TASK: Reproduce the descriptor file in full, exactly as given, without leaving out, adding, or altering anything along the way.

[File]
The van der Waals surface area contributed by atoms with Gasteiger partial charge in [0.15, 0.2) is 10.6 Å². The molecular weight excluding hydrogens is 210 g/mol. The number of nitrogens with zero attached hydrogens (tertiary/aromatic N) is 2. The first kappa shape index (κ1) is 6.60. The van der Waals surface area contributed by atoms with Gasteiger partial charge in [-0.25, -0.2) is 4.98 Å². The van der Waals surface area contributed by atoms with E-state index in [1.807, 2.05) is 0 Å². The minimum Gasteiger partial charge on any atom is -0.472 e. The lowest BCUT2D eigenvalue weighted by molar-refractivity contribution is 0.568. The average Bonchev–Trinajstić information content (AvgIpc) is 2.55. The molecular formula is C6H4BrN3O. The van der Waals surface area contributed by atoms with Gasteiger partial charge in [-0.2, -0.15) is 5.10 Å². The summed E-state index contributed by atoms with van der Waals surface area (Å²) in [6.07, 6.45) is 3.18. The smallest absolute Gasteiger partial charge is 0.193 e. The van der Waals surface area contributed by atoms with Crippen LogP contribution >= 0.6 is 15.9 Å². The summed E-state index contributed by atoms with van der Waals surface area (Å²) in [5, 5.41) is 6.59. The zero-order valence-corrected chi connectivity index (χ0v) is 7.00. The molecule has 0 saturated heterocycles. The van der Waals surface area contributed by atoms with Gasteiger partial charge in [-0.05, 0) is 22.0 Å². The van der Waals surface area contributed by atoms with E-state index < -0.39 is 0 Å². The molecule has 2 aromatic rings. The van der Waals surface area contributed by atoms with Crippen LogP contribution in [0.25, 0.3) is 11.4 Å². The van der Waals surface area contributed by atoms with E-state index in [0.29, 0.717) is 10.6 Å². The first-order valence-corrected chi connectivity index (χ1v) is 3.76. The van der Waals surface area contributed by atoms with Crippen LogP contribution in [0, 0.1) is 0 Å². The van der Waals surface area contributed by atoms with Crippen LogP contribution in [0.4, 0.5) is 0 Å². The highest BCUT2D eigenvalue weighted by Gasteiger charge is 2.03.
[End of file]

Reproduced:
The van der Waals surface area contributed by atoms with Gasteiger partial charge in [0.15, 0.2) is 10.6 Å². The molecular weight excluding hydrogens is 210 g/mol. The number of nitrogens with zero attached hydrogens (tertiary/aromatic N) is 2. The first kappa shape index (κ1) is 6.60. The van der Waals surface area contributed by atoms with Gasteiger partial charge in [-0.25, -0.2) is 4.98 Å². The van der Waals surface area contributed by atoms with E-state index in [1.807, 2.05) is 0 Å². The minimum Gasteiger partial charge on any atom is -0.472 e. The lowest BCUT2D eigenvalue weighted by molar-refractivity contribution is 0.568. The average Bonchev–Trinajstić information content (AvgIpc) is 2.55. The molecular formula is C6H4BrN3O. The van der Waals surface area contributed by atoms with Gasteiger partial charge in [-0.2, -0.15) is 5.10 Å². The summed E-state index contributed by atoms with van der Waals surface area (Å²) in [6.07, 6.45) is 3.18. The smallest absolute Gasteiger partial charge is 0.193 e. The van der Waals surface area contributed by atoms with Crippen LogP contribution >= 0.6 is 15.9 Å². The summed E-state index contributed by atoms with van der Waals surface area (Å²) in [5, 5.41) is 6.59. The zero-order valence-corrected chi connectivity index (χ0v) is 7.00. The molecule has 0 saturated heterocycles. The van der Waals surface area contributed by atoms with Gasteiger partial charge in [-0.05, 0) is 22.0 Å². The van der Waals surface area contributed by atoms with E-state index < -0.39 is 0 Å². The molecule has 2 aromatic rings. The van der Waals surface area contributed by atoms with Crippen LogP contribution in [0.25, 0.3) is 11.4 Å². The van der Waals surface area contributed by atoms with E-state index in [0.29, 0.717) is 10.6 Å². The first-order valence-corrected chi connectivity index (χ1v) is 3.76. The van der Waals surface area contributed by atoms with Crippen LogP contribution in [0, 0.1) is 0 Å². The van der Waals surface area contributed by atoms with Crippen LogP contribution in [0.4, 0.5) is 0 Å². The highest BCUT2D eigenvalue weighted by Gasteiger charge is 2.03.